Though, really, I don't think there's any answer I would be comfortable with. The question I've been addressing is why it was now, specifically, that I finally accepted atheism, but the real question is one implied by that question, but maybe better stated explicitly: why not earlier? Why has it taken me so long? I knew there was no rational reason for belief in God. I knew religion was responsible for at least some degree of evil. Why has it taken me so long to reject it? Why has it taken me several decades to finally admit to myself that I didn't really believe? In short, why didn't I become an atheist a lot sooner?
Oh, sure, I can list the things that have been keeping me in the church. The strongest, by far, is the social pressure. I have a lot of friends in the church, and I know they'll react negatively if I leave it. I don't think they'll disassociate themselves from me--not those who are real friends, anyway, and those who aren't are no loss--but they will think less of me. That shouldn't bother me, of course, but it does. And the situation with my family is going to be even more difficult. My parents and siblings are all members of the church, and--well, again, I know they won't want to disown me, or anything like that, but things are still going to be difficult. Those are the reasons I haven't yet gone public with my atheism--and it's clear those are the main reasons why I wasn't willing to face up to the emptiness of my "faith" before, because I knew that if I did, eventually I would have to go public with the matter. There were strong social pressures working to make me suppress my disbelief.
The thing is, it bothers me that for so long I let those social pressures "win". I've always considered myself to have a strong regard for truth. I want to know the truth behind things, and I want to make that truth known to others; I want to help stop the perpetuation of lies. Now...I'm feeling like maybe I didn't have that principle as strongly as I thought I did, if I wasn't willing to face up to what I knew, deep down, was the truth just for fear of the social consequences. I shouldn't have let those social pressures keep me in my self-delusion. But I did. And...I'm not happy about what that says about me. Oh, sure, eventually I did manage to break through my self-deception, and finally accept that my religion had no basis. But it bothers me a great deal that that didn't happen a lot sooner than it did.
And ultimately, I think I've come to realize, maybe, what it really was that made me finally able to accept atheism now. All those blogs that I dismissed earlier in the post as having not really told me anything I didn't already know? More recently, I've come to realize that they may have had something to do with it after all. The thing is, I may have known perfectly well that atheists could be decent people, but...I didn't really know any communities of atheists. Now, I've seen some glimpse online of atheist social networks, and maybe that's helped me to finally start to become ready to come out as an atheist myself. So, Matt, Bronze Dog, PZ Myers, and possibly a few others whose blogs I'd read early this year that I'm not remembering right now, thanks. Even if I didn't realize it at the time, reading your blogs, and knowing there were people like you out there, helped me finally face up to the truth about my religious beliefs. I don't think that was the only reason that I at last managed to break through my self-delusion--as I said, I do think the increasingly prominent role religion is taking as a force for oppression and censorship is also a factor--but I think it may have been the most proximate cause. I guess it helped to know that something resembling an atheist social network did exist out there. (And, of course, having since done more reading on such matters, I've found out about organizations like the Center for Inquiry, which as it turns out (I say at risk of jeopardizing my anonymity by giving some big hints as to my location) has a branch very near where I live, so I may be dropping by there some time in the near future...)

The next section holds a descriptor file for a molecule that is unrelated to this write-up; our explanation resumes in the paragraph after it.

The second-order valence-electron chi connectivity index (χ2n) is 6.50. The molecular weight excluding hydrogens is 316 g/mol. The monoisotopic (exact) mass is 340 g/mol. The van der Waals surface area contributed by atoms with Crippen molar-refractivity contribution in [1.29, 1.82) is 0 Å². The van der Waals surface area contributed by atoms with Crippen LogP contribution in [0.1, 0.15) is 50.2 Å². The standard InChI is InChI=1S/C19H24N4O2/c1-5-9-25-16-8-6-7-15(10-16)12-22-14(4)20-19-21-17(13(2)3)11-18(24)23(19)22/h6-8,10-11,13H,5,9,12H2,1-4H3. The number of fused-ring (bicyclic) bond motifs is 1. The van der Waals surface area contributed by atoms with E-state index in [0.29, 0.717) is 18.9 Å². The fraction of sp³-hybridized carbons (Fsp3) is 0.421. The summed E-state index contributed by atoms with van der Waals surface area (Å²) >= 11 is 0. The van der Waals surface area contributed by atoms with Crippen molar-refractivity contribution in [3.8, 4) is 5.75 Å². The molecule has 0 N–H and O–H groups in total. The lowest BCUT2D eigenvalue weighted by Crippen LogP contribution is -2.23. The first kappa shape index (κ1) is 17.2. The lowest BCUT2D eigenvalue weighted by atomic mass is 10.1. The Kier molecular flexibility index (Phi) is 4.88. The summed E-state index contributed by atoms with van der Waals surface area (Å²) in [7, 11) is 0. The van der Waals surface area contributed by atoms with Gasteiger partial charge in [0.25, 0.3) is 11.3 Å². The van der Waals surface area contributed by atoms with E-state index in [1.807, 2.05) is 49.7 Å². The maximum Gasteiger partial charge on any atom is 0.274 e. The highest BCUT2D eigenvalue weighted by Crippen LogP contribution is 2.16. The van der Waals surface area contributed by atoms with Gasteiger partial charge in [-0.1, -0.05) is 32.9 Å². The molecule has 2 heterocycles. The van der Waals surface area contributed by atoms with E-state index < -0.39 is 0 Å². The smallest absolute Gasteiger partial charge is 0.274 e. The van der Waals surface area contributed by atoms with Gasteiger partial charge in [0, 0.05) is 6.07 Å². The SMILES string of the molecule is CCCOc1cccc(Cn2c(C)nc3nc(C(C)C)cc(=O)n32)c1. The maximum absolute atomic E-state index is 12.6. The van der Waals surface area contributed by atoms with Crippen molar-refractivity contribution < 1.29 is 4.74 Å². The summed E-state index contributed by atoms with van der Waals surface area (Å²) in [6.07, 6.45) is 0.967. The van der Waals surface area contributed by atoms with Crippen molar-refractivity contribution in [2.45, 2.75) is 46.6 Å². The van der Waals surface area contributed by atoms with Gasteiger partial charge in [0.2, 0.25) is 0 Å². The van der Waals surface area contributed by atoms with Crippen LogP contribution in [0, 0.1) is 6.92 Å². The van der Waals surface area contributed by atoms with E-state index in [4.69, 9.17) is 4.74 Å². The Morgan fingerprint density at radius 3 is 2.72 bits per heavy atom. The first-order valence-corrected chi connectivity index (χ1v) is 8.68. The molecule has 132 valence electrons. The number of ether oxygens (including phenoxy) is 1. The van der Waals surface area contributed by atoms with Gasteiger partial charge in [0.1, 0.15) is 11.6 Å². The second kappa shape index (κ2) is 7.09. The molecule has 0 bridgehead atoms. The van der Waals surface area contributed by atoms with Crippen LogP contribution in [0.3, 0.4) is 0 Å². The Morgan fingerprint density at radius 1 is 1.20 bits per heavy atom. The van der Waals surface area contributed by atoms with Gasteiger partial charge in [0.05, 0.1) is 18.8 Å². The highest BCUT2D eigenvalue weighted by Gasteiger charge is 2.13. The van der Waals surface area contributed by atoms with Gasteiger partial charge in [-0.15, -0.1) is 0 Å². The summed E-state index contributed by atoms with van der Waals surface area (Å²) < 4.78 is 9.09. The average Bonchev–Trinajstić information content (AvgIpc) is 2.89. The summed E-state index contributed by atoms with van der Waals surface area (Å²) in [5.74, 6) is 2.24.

It still bothers me, though, that I needed to know that before facing the truth--that I was willing to fool myself for so long, and avoid coming to terms with reality, and that it wasn't until I knew that such social networks existed (among other things) that I finally broke free of those shackles. I feel a lot better now that I've finally discarded that self-deception; it was a wearying mental weight I wasn't consciously aware of until it was lifted. Still, the fact I was apparently willing to live with that self-deception for so long tells me I didn't know myself as well as I thought I did, and says things about me that I don't particularly like.